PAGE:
Mechanic, Firefighters Nab Awards for Efforts to Save Birds From Heatstroke Death
For Immediate Release:
June 17, 2021
Brooke Rossi 202-483-7382
Elgin, Ill. – In honor of the chickens who died in the heat after the truck carrying them lost a wheel on I-90 on June 8—when temperatures soared into the 80s—PETA plans to place a billboard near the breakdown site proclaiming, “See the Individual. Go Vegan.”
Mechanic Andrew Loucks and firefighters with the Addison Fire Protection District hosed the chickens down with water to try to keep them cool, prompting PETA to send them a Compassionate Action Award and a Compassionate Fire Department Award, respectively. But even with their efforts, hundreds of chickens, “if not a thousand,” still died, according to Battalion Chief Chris Mansfield. Loucks told the Chicago Tribune, “It’s that type of s— that makes you want to go vegetarian. That’s all I’ve been thinking about all day long.”
“Chickens freeze to trucks’ metal sides in the winter and die of heat exhaustion in the summer,” says PETA Executive Vice President Tracy Reiman. “PETA’s ad will encourage viewers to help prevent these gentle birds from being crammed into trucks in the first place by going vegan.”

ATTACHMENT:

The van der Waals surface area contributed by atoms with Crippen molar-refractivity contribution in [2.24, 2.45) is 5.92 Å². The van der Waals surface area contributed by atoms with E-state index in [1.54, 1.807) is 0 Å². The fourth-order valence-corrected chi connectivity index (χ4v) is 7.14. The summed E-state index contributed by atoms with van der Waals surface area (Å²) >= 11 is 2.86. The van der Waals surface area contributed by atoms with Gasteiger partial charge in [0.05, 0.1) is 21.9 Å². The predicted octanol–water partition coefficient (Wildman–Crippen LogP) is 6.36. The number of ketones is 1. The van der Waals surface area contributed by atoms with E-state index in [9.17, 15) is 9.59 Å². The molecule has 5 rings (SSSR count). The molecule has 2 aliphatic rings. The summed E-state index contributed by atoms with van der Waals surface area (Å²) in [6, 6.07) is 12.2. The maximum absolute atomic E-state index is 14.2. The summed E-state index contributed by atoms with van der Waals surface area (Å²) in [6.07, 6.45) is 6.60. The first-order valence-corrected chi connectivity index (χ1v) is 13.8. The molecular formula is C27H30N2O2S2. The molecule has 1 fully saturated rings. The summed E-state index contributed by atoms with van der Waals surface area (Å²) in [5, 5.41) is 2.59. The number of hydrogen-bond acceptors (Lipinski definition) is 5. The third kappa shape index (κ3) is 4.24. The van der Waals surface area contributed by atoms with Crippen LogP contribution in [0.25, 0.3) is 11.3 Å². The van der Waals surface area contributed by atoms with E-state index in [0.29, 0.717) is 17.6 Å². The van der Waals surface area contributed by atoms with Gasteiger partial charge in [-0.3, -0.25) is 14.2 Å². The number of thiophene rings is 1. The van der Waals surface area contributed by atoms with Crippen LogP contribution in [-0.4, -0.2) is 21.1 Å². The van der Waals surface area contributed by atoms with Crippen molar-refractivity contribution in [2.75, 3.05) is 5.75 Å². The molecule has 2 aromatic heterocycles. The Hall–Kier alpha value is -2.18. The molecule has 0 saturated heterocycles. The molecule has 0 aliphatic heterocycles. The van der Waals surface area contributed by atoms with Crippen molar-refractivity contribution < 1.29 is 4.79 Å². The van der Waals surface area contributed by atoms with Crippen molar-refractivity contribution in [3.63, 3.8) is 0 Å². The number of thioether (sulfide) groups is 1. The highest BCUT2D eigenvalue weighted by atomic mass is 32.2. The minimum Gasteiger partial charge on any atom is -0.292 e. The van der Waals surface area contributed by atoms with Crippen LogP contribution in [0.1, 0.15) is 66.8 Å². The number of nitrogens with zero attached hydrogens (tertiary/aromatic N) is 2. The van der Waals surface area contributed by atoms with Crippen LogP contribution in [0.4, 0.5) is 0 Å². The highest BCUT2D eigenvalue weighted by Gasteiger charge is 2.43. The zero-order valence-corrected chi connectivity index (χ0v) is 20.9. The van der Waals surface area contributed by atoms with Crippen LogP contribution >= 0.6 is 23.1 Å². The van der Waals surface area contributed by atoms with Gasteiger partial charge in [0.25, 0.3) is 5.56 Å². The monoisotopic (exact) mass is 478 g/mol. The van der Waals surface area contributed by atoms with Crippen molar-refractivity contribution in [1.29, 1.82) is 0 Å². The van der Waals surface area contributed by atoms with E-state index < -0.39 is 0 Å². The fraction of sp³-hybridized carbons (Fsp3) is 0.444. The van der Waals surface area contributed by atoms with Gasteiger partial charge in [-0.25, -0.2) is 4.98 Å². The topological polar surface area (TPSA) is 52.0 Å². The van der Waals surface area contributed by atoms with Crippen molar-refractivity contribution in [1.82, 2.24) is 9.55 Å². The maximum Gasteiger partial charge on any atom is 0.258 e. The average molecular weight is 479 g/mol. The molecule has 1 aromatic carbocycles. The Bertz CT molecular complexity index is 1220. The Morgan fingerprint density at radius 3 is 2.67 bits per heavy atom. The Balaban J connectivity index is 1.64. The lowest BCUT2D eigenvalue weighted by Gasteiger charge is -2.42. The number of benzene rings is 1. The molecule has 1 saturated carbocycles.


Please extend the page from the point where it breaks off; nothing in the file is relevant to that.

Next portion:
Hens used for egg production are confined to cramped barns, where each bird has no more than a square foot of space, and chickens killed for their flesh are crammed by the tens of thousands into filthy sheds and bred to grow such unnaturally large upper bodies that their legs often become crippled under the weight. At the slaughterhouse, the birds’ throats are cut, often while they’re still conscious, and many are scalded to death in defeathering tanks.
PETA notes that there have been at least 38 crashes involving trucks carrying animals used for food so far this year. Each person who goes vegan saves the lives of nearly 200 chickens, cows, pigs, and other animals every year and helps prevent future epidemics and pandemics. Confining and killing animals for food has been linked to SARS, swine flu, bird flu, and COVID-19.
PETA—whose motto reads, in part, that “animals are not ours to eat”—opposes speciesism, a human-supremacist worldview. For more information, please visit PETA.org.